Hexo Corp’s Future Plans

Even though the amounts of marijuana that Hexo sells today pale in comparison to their bigger competitors, Hexo is still paying attention to the numbers so they have a benchmark to hit as they scale. The company’s cash cost to grow is around 67 cents USD per gram and they’re selling at $7.02 USD per gram making for some healthy margins. While they only sold 539 kilos in 2018, they claim to have a 25,000-kilo production capacity, a number which they expect to quadruple by the end of this year:

Hexo's Operational Scaleability
Source: Hexo Corp Presentation

Every single one of these marijuana growers has some master plan which involves million-square-foot warehouses and thousand-ton projections of how much weed they plan to grow and sell. The truth is, this stuff happens slowly over time, not all of a sudden. Take for example the below chart we put together which shows Aphria’s slow-and-steady growth over time which is what we would expect to see as a company scales:

Aphria - Growth of Kilos Over Time

In order for Hexo to move from selling 539 kilos in 2018 to 25,000 kilos in 2019, it will take some time for them to scale. (To put that 25,000-kilo-number in perspective, Canopy Growth, Aphria, and Aurora collectively produced and sold just under 20,000 kilos in 2018.) In case you’re wondering how the company plans to sell all that “dried flower”, Hexo has announced a five-year supply agreement with the government of Quebec which is defined as follows:

Hexo Corp is pleased to announce that it has entered into a commercial agreement with the Société des alcools du Québec (SAQ) to be the preferred supplier of cannabis products for the Quebec market for the first five years post-legalization, with an option to extend the term for an additional year. Under the agreement, Hexo will supply 20,000 kg of products in the first year of the agreement and is expected to supply 35,000 kg in the second year and 45,000 kg in the third. The volumes for the final two years of the agreement will be established at a later date based on the sales generated in the first three years.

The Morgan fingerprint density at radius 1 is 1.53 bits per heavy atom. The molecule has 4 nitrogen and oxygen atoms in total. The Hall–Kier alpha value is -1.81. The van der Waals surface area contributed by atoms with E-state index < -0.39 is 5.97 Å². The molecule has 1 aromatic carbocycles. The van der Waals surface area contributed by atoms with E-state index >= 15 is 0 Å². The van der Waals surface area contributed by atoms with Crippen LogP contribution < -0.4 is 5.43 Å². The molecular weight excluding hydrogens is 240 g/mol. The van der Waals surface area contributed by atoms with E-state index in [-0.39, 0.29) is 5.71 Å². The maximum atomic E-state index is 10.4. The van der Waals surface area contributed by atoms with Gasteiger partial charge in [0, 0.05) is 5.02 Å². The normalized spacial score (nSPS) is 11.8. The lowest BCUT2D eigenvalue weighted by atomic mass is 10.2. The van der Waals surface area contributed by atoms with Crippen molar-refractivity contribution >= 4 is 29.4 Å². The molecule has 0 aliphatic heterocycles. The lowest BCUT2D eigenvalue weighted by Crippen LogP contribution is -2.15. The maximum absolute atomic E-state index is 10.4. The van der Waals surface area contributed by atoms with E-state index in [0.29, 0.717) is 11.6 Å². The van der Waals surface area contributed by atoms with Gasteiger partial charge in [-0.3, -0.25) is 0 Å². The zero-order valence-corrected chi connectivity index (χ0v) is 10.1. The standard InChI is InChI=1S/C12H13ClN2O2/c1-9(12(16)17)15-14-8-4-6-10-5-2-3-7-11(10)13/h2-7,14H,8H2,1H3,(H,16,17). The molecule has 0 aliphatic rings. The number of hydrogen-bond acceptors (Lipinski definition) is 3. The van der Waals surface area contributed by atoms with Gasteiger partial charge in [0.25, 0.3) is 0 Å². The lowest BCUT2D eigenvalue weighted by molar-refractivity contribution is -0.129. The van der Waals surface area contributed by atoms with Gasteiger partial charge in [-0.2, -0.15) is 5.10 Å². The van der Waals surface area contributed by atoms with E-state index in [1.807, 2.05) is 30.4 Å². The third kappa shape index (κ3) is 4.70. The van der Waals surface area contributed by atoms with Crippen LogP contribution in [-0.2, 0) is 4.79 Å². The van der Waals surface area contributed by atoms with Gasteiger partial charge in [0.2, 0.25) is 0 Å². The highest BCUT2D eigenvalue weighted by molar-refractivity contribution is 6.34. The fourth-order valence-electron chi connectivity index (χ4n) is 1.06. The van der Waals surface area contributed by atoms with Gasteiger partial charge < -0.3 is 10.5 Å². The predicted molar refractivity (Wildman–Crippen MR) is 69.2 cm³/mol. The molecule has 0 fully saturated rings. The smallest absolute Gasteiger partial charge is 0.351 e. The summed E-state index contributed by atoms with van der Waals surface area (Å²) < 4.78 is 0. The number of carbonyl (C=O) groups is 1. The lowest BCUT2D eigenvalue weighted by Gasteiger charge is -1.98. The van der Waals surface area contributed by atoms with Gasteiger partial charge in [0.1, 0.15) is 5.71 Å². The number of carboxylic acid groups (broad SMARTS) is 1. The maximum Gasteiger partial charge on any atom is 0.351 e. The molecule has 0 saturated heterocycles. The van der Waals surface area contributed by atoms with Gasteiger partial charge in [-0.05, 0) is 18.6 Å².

That means we need to see 20,000 kilos sold next year else Hexo is leaving money on the table. In order to measure Hexo’s progress, it’s very simple. Continue charting their production growth every quarter. Given the amount of money investors are throwing at the marijuana industry right now, they shouldn’t have any problem raising the money needed to scale. Management should pay less attention to their stock being “undervalued” and more attention to making sure they can produce 25,000 kilos of marijuana next year that they have a buyer for. We’re marking our calendars to check back in a year or so to see how fast they were actually able to scale. Let’s hope we’re all pleasantly surprised.


If you wasted several years of your life studying for your CFA in the evenings instead of having a life, you would know that there are dozens of ways you can show how undervalued or overvalued any given company is. That’s why we like to keep things as simple as possible for our simple minds. A $12 billion company that has yearly revenues of $60 million selling commodity products is not something you’ll see very often. This leads one to believe that the future potential of marijuana stocks is already priced in at today’s lofty valuations. From where we’re sitting, Hexo appears no different when you look at marijuana being sold today. Hexo Corp stock is expected to begin trading on a major U.S. exchange at an undetermined point of time in the future.